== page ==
Art and Politics

Fashion For Erudition

THERE WAS A TIME, NOT LONG AGO, when fashion began in the fingers of individuals gifted with a sense of style and the moxie to make something of it. Not any more. Now, aspiring fashionistas have to draw on their parents’ retirement income, take out loans and subject themselves to degree programs in fashion studies. The old Parsons School of Design, now a division of The New School, has extended its name. In the 1970s it became Parsons The New School for Design. Continue Reading
Art As Social Practice

AN ATTENTIVE READER SENT ALONG notice of a new grad course offering at Portland State University in Oregon. The PSU link came with a wry: “Figured you’d like this.” Well, yes, I guess you could say I like it. But only because it confirms my contention that art is increasingly not about art at all. It is fast becoming a variant of community organizing by soi-disant promoters of their own notions of the common good. Thanks to the reader, here is more to testify that distaste for that word practice, spreading like a cancer through curriculum lists, is fitting. Continue Reading
CAA & The Death of Art

INFLATION IN THE ARTS IS OF A PIECE WITH INFLATION IN ACADEMIA. The upcoming College Art Association, in New York this year, has just mailed out its conference information. Scheduled for the first day of the conference are workshops on the important things: finding a job, keeping it, and getting grants. One of them aims at all the newly minted MFA’s: Job Hunt 101: Essential Steps in Securing a Job in the Arts. As night follows day, the next morning brings: Grant Writing for Artists. Continue Reading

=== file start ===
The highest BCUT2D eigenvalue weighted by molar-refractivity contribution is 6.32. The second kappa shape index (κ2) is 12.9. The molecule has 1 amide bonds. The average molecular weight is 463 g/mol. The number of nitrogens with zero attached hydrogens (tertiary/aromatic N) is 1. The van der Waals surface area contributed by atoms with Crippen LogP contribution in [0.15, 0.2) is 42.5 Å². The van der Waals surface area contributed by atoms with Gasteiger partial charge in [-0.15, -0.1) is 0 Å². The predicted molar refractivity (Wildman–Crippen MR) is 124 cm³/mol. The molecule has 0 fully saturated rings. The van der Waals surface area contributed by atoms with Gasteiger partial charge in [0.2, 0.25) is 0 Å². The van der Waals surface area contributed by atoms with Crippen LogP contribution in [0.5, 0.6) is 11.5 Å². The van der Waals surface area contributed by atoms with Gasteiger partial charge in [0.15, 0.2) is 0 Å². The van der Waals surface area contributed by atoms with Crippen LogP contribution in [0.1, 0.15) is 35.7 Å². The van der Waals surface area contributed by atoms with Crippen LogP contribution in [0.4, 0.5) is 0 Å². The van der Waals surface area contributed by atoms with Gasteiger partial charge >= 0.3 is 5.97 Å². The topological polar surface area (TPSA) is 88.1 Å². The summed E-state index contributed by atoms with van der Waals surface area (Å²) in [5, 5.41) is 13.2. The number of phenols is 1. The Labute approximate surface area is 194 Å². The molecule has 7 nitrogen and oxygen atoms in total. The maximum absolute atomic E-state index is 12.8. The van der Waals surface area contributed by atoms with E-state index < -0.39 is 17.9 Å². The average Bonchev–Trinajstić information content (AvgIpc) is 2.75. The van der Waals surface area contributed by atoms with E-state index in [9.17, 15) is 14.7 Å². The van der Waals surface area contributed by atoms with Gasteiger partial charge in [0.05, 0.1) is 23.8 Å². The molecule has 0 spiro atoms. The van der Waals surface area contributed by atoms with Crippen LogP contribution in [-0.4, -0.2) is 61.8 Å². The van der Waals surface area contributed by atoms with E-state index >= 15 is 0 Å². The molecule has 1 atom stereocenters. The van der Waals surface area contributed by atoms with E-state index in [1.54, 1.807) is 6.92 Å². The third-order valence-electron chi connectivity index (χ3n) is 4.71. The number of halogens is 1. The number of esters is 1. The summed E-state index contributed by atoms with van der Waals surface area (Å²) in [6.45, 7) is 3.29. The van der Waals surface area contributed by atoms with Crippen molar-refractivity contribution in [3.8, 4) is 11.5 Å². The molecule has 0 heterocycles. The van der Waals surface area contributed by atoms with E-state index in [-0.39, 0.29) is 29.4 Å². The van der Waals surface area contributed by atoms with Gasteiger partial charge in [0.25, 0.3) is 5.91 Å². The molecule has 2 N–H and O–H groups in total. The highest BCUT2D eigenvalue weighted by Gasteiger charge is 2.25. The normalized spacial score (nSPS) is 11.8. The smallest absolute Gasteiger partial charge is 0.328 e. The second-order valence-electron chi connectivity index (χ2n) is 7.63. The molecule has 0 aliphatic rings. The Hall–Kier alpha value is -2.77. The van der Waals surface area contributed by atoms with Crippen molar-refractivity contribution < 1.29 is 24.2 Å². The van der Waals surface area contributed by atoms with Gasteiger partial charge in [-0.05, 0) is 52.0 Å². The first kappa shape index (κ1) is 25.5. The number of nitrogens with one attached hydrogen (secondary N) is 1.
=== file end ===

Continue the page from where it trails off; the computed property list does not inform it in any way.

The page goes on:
A Tea Party in the Arts?

‘WHAT MIGHT A TEA PARTY IN ART LOOK LIKE?” That was the question asked by a reader in his response to yesterday’s aprés-election post. It is a delicious question. Poignantly quixotic, to be sure, but no less delightful for that. It deserves quoting in full for those of you who do not click through to comments:
Today we face the wasteland of a nihilistic official art world, daily on display at such sites as Art Forum or vernissage.tv, ruled by an Academy far more oppressive than any of the past owing to its belief in nothing more than the recitation of Soros/Code Pink politics and the exercise of its own arbitrary power.
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Art & The Morning After

WITH THE ELECTION RETURNS LARGELY IN, this seems a good time to revisit “The Art of Obama Worship,” by Michael J. Lewis. Published in Commentary, September, 2009, the essay took off from Shepard Fairey’s iconic, Warhol-like poster of Obama in red, white and blue:
From the beginning, the Obama campaign invested much thought in its visual strategy. To portray him as a radically transformative deliverer, a figure of redemptive promise, was a natural course of action, his appearance comfortably matching his rhetoric.
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